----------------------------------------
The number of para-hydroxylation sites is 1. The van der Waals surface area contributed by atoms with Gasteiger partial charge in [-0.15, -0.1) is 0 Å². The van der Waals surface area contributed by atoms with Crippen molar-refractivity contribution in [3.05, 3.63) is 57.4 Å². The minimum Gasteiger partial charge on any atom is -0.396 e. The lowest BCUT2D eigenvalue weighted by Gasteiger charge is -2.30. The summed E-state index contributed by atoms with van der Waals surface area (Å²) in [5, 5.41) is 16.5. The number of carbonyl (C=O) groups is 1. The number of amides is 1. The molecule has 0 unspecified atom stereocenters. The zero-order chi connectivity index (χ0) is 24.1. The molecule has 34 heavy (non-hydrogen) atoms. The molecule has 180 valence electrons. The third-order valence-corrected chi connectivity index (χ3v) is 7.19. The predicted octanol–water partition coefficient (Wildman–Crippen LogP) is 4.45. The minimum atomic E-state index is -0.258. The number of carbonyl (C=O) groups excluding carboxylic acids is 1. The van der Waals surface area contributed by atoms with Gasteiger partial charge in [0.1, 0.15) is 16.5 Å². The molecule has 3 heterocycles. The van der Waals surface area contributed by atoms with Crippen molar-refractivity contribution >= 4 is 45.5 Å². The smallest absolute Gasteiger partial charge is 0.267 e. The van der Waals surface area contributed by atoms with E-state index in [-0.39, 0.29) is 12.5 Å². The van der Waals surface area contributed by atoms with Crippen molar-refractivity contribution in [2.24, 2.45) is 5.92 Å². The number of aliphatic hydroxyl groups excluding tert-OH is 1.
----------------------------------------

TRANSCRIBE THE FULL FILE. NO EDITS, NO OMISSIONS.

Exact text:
The number of para-hydroxylation sites is 1. The van der Waals surface area contributed by atoms with Gasteiger partial charge in [-0.15, -0.1) is 0 Å². The van der Waals surface area contributed by atoms with Crippen molar-refractivity contribution in [3.05, 3.63) is 57.4 Å². The minimum Gasteiger partial charge on any atom is -0.396 e. The lowest BCUT2D eigenvalue weighted by Gasteiger charge is -2.30. The summed E-state index contributed by atoms with van der Waals surface area (Å²) in [5, 5.41) is 16.5. The number of carbonyl (C=O) groups is 1. The number of amides is 1. The molecule has 0 unspecified atom stereocenters. The zero-order chi connectivity index (χ0) is 24.1. The molecule has 34 heavy (non-hydrogen) atoms. The molecule has 180 valence electrons. The third-order valence-corrected chi connectivity index (χ3v) is 7.19. The predicted octanol–water partition coefficient (Wildman–Crippen LogP) is 4.45. The minimum atomic E-state index is -0.258. The number of carbonyl (C=O) groups excluding carboxylic acids is 1. The van der Waals surface area contributed by atoms with Gasteiger partial charge in [0.1, 0.15) is 16.5 Å². The molecule has 3 heterocycles. The van der Waals surface area contributed by atoms with Crippen molar-refractivity contribution >= 4 is 45.5 Å². The smallest absolute Gasteiger partial charge is 0.267 e. The van der Waals surface area contributed by atoms with E-state index in [-0.39, 0.29) is 12.5 Å². The van der Waals surface area contributed by atoms with Crippen molar-refractivity contribution in [2.24, 2.45) is 5.92 Å². The number of aliphatic hydroxyl groups excluding tert-OH is 1.